LONDON (Reuters) — British employers plan to hire more workers and raise pay more quickly in 2018, but they also fear that Brexit will make the country a less attractive place to do business, a survey showed on Tuesday.
Fifty-one per cent of employers expect to expand their workforce next year, the survey by the Confederation of British Industry (CBI) and recruitment firm Pertemps showed, up from 41 per cent in last year's survey.
Strong job creation has been a bright spot in Britain's economy in recent years, but recent official data has shown a fall in employment, leading some economists to wonder if the labour market is about to weaken.
Slightly more than half of businesses expected to raise pay next year in line with or above the rate of retail price inflation, which could mean increases of around 3 per cent, up from about 2.5 per cent now, the survey showed.
Such an increase would be line with the Bank of England's forecasts.
The failure of pay to pick up quickly, even as unemployment falls fast, has puzzled central banks in many rich countries. Britain's problem is made more acute by the spike in inflation caused by the pound's decline in value after the Brexit vote in 2016.
The CBI survey, which was conducted before Prime Minister Theresa May secured an agreement from Brussels to move Brexit talks to a second phase, showed companies were worried about the outlook for Britain's economy further ahead.
May has said she will no longer uphold the European Union's freedom of movement rules which allow workers from countries in the bloc to seek work in any EU country.
"Firms are concerned about finding the right staff in the future, and this is damaging the outlook for investment in the longer term," said Neil Carberry, the CBI's managing director for people policy.
Almost 90 per cent of companies said continued access to skills and labour from the EU was important or vital.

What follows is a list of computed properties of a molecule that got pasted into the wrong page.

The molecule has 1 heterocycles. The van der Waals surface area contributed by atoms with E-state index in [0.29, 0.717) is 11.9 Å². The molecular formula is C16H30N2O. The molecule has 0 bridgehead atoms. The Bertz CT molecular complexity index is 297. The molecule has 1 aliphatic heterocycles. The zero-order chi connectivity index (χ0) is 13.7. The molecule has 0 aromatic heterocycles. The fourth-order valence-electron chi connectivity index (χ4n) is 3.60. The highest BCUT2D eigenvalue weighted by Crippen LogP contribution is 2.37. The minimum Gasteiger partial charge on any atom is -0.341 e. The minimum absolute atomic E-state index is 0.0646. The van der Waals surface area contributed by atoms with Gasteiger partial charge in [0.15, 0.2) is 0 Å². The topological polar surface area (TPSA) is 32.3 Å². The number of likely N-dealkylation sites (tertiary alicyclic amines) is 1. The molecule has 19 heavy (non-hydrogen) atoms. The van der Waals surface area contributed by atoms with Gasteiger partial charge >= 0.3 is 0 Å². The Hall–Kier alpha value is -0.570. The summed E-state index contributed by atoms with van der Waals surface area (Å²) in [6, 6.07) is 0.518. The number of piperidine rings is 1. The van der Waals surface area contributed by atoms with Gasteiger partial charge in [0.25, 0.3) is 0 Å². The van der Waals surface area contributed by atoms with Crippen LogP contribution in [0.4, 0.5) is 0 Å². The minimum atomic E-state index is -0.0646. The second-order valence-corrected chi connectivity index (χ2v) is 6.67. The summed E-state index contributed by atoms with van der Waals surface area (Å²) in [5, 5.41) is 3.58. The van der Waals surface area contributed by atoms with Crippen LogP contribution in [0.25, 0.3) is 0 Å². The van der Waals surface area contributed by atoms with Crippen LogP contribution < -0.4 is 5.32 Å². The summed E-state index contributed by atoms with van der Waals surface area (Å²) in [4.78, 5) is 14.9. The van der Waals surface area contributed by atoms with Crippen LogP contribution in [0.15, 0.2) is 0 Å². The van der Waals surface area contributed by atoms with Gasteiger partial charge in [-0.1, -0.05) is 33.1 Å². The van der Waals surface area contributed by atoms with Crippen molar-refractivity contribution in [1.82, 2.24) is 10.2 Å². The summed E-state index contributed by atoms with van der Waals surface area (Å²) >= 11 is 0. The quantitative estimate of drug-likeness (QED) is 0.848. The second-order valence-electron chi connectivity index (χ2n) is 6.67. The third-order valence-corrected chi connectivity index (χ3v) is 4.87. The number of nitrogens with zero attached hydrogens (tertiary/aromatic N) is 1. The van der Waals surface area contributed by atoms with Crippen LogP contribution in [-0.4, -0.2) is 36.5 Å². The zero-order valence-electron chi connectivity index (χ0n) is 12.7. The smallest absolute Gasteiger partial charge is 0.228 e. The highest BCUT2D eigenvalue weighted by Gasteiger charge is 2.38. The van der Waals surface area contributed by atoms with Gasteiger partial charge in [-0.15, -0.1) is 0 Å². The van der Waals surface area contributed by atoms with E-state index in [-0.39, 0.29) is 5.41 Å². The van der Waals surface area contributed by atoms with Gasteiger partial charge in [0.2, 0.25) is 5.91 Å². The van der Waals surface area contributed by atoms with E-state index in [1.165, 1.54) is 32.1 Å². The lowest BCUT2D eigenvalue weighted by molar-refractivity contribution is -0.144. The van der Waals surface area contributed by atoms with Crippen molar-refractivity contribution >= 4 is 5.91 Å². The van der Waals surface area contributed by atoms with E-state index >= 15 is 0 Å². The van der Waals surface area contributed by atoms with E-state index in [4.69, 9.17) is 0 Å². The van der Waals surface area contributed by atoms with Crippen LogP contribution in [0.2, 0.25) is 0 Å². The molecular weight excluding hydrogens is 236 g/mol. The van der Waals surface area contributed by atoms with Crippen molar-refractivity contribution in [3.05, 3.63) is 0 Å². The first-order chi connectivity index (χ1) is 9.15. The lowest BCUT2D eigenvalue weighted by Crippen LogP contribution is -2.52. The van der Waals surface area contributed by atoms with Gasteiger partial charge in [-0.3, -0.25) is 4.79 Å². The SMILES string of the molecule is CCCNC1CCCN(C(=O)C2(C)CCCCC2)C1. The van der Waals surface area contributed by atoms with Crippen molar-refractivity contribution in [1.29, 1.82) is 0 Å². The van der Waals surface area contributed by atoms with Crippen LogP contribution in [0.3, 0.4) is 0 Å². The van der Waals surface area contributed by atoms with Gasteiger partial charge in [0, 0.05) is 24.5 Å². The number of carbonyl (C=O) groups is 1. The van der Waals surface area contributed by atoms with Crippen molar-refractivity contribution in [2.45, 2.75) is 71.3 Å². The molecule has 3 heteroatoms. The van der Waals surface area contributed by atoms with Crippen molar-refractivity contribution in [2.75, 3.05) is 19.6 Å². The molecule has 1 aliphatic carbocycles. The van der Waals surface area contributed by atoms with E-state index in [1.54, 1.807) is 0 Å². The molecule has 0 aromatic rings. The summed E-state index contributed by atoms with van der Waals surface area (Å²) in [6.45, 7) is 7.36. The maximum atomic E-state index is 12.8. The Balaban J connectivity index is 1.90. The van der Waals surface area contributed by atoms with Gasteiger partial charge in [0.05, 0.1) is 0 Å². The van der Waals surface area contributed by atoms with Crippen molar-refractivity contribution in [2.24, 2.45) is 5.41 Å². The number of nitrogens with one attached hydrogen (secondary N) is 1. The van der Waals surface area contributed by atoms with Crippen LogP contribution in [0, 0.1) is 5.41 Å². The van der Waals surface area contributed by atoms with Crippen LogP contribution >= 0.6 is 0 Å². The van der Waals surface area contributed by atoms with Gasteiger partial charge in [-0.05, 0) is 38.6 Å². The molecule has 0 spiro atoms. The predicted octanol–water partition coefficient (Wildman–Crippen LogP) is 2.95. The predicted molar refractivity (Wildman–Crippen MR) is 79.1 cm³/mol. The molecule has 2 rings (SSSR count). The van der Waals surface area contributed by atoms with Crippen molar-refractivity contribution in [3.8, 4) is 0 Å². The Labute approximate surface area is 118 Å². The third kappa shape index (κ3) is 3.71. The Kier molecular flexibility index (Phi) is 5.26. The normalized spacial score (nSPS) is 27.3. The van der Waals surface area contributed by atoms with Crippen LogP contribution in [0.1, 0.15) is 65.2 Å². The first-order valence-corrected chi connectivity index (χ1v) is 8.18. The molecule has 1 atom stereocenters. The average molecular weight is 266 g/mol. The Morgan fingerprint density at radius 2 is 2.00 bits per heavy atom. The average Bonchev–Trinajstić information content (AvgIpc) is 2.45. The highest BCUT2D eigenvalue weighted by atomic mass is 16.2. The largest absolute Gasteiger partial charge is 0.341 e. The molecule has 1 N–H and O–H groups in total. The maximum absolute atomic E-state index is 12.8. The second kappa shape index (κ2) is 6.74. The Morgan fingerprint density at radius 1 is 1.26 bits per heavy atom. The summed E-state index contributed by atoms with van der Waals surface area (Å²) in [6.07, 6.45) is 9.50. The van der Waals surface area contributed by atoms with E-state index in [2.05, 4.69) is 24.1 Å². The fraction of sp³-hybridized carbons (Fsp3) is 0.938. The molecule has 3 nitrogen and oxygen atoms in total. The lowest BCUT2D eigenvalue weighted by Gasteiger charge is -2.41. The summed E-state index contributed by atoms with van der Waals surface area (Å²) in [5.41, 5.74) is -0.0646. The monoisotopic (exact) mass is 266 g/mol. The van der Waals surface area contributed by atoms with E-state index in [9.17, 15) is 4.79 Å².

"The worst thing we could do would be to undermine the many EU nationals already here and contributing to our businesses and public services," Carberry said.
London and Brussels have agreed to offer equal treatment on social security, healthcare, employment and education and that Britain will enable its judges to ask the European Court of Justice to weigh in when necessary for eight years after Brexit, aiming to create a common body of law.
But campaigners say major issues like freedom of movement remain undecided.
Nearly two-thirds of companies taking part in the CBI survey said they thought Britain will become a less attractive place in which to do business in five years' time.
That compared with only a quarter in the 2015 survey taken before the vote to leave the European Union.
Big companies — employing more than 5,000 people — were especially downbeat. That may worry the government, which is trying to persuade investors that Britain is open for business ahead of Brexit.
Almost 300 companies, together representing about 1 million workers, took part in the CBI/Pertemps survey between August and October.
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